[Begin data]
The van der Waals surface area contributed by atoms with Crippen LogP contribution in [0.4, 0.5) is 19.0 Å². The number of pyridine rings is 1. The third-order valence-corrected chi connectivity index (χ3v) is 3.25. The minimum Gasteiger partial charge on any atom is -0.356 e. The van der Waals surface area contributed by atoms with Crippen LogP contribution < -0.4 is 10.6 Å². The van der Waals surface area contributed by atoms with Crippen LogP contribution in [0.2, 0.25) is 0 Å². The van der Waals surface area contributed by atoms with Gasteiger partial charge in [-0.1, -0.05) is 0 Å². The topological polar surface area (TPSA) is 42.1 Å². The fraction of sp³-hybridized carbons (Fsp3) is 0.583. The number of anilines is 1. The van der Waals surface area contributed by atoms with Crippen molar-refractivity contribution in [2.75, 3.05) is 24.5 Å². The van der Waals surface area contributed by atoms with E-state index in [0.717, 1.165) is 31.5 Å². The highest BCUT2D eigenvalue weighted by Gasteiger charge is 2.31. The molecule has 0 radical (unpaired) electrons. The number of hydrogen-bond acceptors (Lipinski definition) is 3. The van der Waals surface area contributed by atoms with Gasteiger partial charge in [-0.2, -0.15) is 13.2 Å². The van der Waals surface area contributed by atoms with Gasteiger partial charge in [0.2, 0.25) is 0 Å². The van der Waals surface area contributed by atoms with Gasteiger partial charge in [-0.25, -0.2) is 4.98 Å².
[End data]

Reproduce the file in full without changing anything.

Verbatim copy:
The van der Waals surface area contributed by atoms with Crippen LogP contribution in [0.4, 0.5) is 19.0 Å². The number of pyridine rings is 1. The third-order valence-corrected chi connectivity index (χ3v) is 3.25. The minimum Gasteiger partial charge on any atom is -0.356 e. The van der Waals surface area contributed by atoms with Crippen LogP contribution < -0.4 is 10.6 Å². The van der Waals surface area contributed by atoms with Crippen LogP contribution in [0.2, 0.25) is 0 Å². The van der Waals surface area contributed by atoms with Gasteiger partial charge in [-0.1, -0.05) is 0 Å². The topological polar surface area (TPSA) is 42.1 Å². The fraction of sp³-hybridized carbons (Fsp3) is 0.583. The number of anilines is 1. The van der Waals surface area contributed by atoms with Crippen molar-refractivity contribution in [2.75, 3.05) is 24.5 Å². The van der Waals surface area contributed by atoms with E-state index in [0.717, 1.165) is 31.5 Å². The highest BCUT2D eigenvalue weighted by Gasteiger charge is 2.31. The molecule has 0 radical (unpaired) electrons. The number of hydrogen-bond acceptors (Lipinski definition) is 3. The van der Waals surface area contributed by atoms with Gasteiger partial charge in [-0.2, -0.15) is 13.2 Å². The van der Waals surface area contributed by atoms with Gasteiger partial charge in [0.2, 0.25) is 0 Å². The van der Waals surface area contributed by atoms with Gasteiger partial charge in [-0.25, -0.2) is 4.98 Å².